The Agency for Gender Equality of Bosnia and Herzegovina (BiH) of the BiH Ministry of Human Rights and Refugees, the OSCE Mission to BiH, the Office of the European Union in BiH and the UN Women BiH marked the 20th anniversary of the adoption of UN Security Council Resolution 1325 on Women, Peace and Security by organizing an online conference today.
The conference provided key actors with an opportunity to take stock of the progress achieved and recommit to the accelerated implementation of the Resolution in the future, which is to further build and preserve peace and security in BiH.
“The UN Secretary-General recently presented the vision for women, peace and security for the new decade, with clear future priorities – tangible results in women’s equal and meaningful participation in peacemaking, peacekeeping and peacebuilding; non-conditional defense of women’s rights and standing with women human rights defenders; and dedicated investment in gender equality in post-conflict recovery,” said Ingrid Macdonald, UN Resident Co-ordinator in BiH. “A critical aspect of realizing sustainable peace and development around the world, including in Bosnia and Herzegovina (BiH), is the need to succeed in achieving gender equality. We face numerous challenges in BiH, but we are also presented with a once-in-a-generation opportunity: with women making up 51% of BiH’s population, they have a fundamental right to participate in decisions affecting their future. Women must not just be consulted: their voices must be reflected in emerging policies and political decisions. They should not simply be invited; they should be included; not just engaged but ensured a co-lead in the country’s political processes,” she continued.
Miloš Lučić, BiH Minister of Human Rights and Refugees, highlighted the importance of the Women, Peace and Security agenda in BiH stating: “UNSCR 1325 is a special resolution that, for the first time, highlights the special impact, needs, interests and contribution of women in and following armed conflicts. By adopting this resolution in 2000, the UN Security Council confirmed the changed nature of the contemporary armed conflicts, in which civilians are a more frequent target and women are still excluded from peace negotiations and decision-making in relation to the post-conflict society building. This resolution highlights that the efforts aimed towards peace, reconciliation and security are more sustainable when women are equal partners in prevention of violent conflicts, protection and provision of assistance, as well as in recovery from the conflict and building a permanent peace. Higher participation of women is not only about fulfilling their human rights, but it is also a key to sustainable development. Bosnia and Herzegovina already adopted its third Action Plan for the implementation of the UNSCR 1325 for the period 2018–2022, which demonstrates our commitment to its continuous and systemic implementation.”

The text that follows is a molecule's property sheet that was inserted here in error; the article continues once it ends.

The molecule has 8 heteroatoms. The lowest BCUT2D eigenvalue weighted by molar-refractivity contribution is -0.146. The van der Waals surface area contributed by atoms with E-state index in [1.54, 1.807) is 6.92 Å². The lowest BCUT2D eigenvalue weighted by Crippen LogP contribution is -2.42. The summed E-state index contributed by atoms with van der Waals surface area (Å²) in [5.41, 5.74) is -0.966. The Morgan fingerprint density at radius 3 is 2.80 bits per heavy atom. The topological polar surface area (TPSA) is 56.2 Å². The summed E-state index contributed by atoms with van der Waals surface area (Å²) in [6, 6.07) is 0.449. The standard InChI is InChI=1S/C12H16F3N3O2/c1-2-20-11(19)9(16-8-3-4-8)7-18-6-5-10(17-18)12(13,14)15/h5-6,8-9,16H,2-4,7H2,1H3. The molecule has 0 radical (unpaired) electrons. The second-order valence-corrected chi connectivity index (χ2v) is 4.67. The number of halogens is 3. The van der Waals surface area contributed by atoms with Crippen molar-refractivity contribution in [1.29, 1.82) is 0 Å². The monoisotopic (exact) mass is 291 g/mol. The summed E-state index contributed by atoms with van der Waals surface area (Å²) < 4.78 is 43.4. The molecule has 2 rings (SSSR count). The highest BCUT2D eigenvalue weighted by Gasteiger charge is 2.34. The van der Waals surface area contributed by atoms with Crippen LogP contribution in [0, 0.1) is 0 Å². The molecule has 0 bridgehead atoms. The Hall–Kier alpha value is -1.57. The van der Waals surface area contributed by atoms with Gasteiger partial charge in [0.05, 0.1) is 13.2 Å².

“The European Union has a long practice of promoting gender equality, advocating for a society in which women and girls claim their rights and are active participants rather than bystanders in peace-building processes. Gender equality, as such, is an indispensable part of the European Union’s legal and political framework. However, global and local challenges remain. Ensuring that national budgets for the implementation for Women, Peace and Security National Action Plans are adequately funded and putting in place well-designed monitoring and accountability systems co-ordinating the activities of government bodies at all levels to a greater extent, remain priorities,” said Ekaterina Dorodnova, Deputy Head of the European Union Delegation to BiH.
Kathleen Kavalec, Head of the OSCE Mission to BiH stressed the importance of ensuring that COVID-19 related responses are reflecting principles set in UNSCR 1325: “Today we are celebrating the 20th Anniversary of the UNSCR 1325, yet we are faced with a new challenge. COVID-19 is a humanitarian crisis that has accelerated security threats across the globe whilst exposing deep societal inequalities. Women, among other groups, have been disproportionately affected in the wake of the fight against this virus. We have to fully understand and address the gendered aspects of the pandemic and apply a gender lens when analyzing interventions. The women, peace, and security framework should be fully integrated into our COVID-19 responses. Furthermore, women need to be involved in the highest levels of decision-making to ensure their needs are taken seriously”.
Organizers of the conference remain committed to promoting gender equality and women’s role in peace and security for all, in their daily activities and strategies.